We’re still pointing all wagons west, the weird west, every Wednesday. Weird Western Wednesdays are devoted to the wonderful and often wild sub-genre of speculative fiction, weird westerns. Guest authors will contribute a posts discussing weird westerns.
Welcome Misty Massey, brilliant writer, lover of all things weird western, and a great person to Pulp Reports.
When I was a kid, I found most westerns boring. Good guys wore perfect white hats and saved the day, bad guys wore black chaps and always got shot. The good Native Americans were weak, the bad ones were strong and they all spoke in broken English. All conflicts revolved around gold, cattle, water or land, and were always resolved with gunfire. For a kid who was always searching for the fantastic in her everyday life, this was just dull. Surely there was something more going on, some sort of strange and unusual power at work under the surface.
Then I discovered The Wild, Wild West. For those of you who are unfortunate enough to not know about this show, it was the original steampunk western, long before the word ‘steampunk’ existed. JamesWest and Artemus Gordon were Secret Service agents assigned only the most unusual cases that threatened the United States. They had their own train, which was comfortable and luxuriously appointed. The train had a laboratory car in which Artemus Gordon could tinker and invent all manner of interesting gadgets he might need to help Jim West out of the eventual situation he always found himself in. A cue stick that could shoot a bullet, a breakaway blow-torch, each piece hidden in each of West’s hollowed-out boot heels, a telegraph mechanism in a cane. Anything they might need, they could invent and carry with them, instead of having to depend on the limited resources of the frontier. Artemus Gordon was a master of disguise, able to become a drunken prospector or a German scientist with the flip of a wig. And I always loved what Gordon wore on his own time – dapper, stylish jackets and hats that would have looked quite at home on a riverboat. When I played with my friends, I always chose to be Artemus Gordon.
You know what else was cool about The Wild, Wild West, though? It featured a great deal of diversity for its day. Back in the 60’s, good guys were always white men and they were continually saving weak white women from the nasty Indians. And yes, the heroes of The Wild, Wild West were white, straight men. But women were, time and again, used less as window dressing and more as characters in their own right. They played powerful villains, or brilliant scientists, or even capable assistants, but at least not all the women were saloon girls or schoolteachers. And also unusual for the time, there were all sorts of skin colors represented in the show. Black, Native, Mexican, Chinese…many non-white skin colors that populated the real frontier made an appearance on The Wild Wild West. And despite stories to the contrary, the first scripted interracial kiss was not on Star Trek, but instead happened over two years earlier on The Wild Wild West, when James West and Princess Ching Ling (played by Pilar Seurat, a Filipina actor), shared a white and Asian interracial kiss. These days we can look back and find fault with much of what was happening in those stories. James West was at least as bad as James Bond in his view of all women as sexual conquests, and names like “Princess Ching Ling”, “Bright Star Chief” and “Princess Wanakee” were hideously racist, but for the day, it was darned progressive.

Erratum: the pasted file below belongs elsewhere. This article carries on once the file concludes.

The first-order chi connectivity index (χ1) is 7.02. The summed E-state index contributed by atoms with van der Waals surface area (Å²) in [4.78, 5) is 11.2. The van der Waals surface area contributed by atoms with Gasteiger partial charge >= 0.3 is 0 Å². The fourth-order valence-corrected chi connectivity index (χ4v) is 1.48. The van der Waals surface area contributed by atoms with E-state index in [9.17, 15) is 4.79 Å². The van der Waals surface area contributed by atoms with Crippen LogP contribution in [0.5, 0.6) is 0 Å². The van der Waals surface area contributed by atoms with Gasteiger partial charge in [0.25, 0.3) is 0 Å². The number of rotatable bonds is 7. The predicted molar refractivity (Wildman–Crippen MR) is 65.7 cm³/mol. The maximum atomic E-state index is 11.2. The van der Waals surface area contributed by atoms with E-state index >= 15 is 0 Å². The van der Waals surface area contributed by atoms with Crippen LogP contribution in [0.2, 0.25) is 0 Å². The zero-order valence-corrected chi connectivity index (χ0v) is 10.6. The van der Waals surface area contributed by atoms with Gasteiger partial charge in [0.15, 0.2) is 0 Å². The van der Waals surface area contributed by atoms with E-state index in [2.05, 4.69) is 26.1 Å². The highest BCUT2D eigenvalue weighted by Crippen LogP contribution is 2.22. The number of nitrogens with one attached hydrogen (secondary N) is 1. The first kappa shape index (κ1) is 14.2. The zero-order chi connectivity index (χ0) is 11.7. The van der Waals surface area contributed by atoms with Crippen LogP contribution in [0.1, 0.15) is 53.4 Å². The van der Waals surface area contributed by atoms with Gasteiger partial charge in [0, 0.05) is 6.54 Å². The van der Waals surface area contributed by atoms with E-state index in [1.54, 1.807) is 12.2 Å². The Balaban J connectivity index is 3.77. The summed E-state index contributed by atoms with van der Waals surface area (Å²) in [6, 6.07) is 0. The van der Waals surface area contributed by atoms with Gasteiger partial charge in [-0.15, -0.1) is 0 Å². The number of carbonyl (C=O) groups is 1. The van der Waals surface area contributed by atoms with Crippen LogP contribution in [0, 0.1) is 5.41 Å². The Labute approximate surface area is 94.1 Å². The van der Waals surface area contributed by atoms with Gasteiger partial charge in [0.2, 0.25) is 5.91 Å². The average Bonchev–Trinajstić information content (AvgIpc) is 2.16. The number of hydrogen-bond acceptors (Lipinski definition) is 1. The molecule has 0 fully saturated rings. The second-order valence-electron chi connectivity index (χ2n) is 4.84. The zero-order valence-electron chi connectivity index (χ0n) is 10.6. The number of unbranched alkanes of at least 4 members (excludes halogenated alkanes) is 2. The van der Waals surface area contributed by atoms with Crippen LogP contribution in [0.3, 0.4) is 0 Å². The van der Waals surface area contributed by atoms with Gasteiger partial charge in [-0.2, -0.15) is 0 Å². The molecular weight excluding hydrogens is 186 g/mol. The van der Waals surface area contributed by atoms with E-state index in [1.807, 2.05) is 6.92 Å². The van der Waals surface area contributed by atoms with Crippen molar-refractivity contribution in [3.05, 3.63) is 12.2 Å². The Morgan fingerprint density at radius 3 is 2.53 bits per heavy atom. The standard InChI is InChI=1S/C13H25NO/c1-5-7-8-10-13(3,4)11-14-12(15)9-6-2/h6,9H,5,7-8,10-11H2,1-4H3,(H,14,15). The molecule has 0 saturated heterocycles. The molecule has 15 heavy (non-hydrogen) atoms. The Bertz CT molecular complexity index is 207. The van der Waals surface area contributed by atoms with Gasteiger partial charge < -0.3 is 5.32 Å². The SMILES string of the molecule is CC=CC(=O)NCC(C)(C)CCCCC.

Nowadays, we as writers do our best to populate our worlds with all the colors and genders that lived on the American frontier during the historical period we’re playing in, and one of the most important things we can do is remember the mistakes of the past so we never make them again. I hope that someday we live in a world that looks back at our work and sees not only our desire for something magical and lovely hiding under the trail dust of our stories, but also the progress we were making toward a truly blended, global society.
You can find Misty Massey online at: